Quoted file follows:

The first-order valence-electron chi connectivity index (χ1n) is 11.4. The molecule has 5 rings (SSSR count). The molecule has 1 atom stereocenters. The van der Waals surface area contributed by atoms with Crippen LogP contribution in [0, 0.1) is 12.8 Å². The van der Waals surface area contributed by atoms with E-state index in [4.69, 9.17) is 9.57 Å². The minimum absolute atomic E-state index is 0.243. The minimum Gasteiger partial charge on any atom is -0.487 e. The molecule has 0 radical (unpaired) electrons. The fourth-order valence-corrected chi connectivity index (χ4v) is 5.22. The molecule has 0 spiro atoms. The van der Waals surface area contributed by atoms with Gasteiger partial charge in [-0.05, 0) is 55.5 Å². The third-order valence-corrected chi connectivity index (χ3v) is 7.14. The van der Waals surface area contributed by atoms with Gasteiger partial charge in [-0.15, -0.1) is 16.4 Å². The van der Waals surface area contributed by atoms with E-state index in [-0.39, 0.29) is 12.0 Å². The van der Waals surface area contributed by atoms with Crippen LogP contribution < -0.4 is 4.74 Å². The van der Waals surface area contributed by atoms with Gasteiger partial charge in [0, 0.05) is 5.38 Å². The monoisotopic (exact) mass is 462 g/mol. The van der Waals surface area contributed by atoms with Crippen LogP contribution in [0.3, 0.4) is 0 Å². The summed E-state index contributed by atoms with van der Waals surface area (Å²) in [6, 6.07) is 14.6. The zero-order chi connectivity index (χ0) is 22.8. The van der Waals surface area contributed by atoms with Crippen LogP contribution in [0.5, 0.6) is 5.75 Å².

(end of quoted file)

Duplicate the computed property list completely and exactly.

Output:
The first-order valence-electron chi connectivity index (χ1n) is 11.4. The molecule has 5 rings (SSSR count). The molecule has 1 atom stereocenters. The van der Waals surface area contributed by atoms with Crippen LogP contribution in [0, 0.1) is 12.8 Å². The van der Waals surface area contributed by atoms with E-state index in [4.69, 9.17) is 9.57 Å². The minimum absolute atomic E-state index is 0.243. The minimum Gasteiger partial charge on any atom is -0.487 e. The molecule has 0 radical (unpaired) electrons. The fourth-order valence-corrected chi connectivity index (χ4v) is 5.22. The molecule has 0 spiro atoms. The van der Waals surface area contributed by atoms with Gasteiger partial charge in [-0.05, 0) is 55.5 Å². The third-order valence-corrected chi connectivity index (χ3v) is 7.14. The van der Waals surface area contributed by atoms with Gasteiger partial charge in [-0.15, -0.1) is 16.4 Å². The van der Waals surface area contributed by atoms with E-state index in [-0.39, 0.29) is 12.0 Å². The van der Waals surface area contributed by atoms with Crippen LogP contribution < -0.4 is 4.74 Å². The van der Waals surface area contributed by atoms with Gasteiger partial charge in [0, 0.05) is 5.38 Å². The monoisotopic (exact) mass is 462 g/mol. The van der Waals surface area contributed by atoms with Crippen LogP contribution in [0.3, 0.4) is 0 Å². The summed E-state index contributed by atoms with van der Waals surface area (Å²) in [6, 6.07) is 14.6. The zero-order chi connectivity index (χ0) is 22.8. The van der Waals surface area contributed by atoms with Crippen LogP contribution in [0.5, 0.6) is 5.75 Å².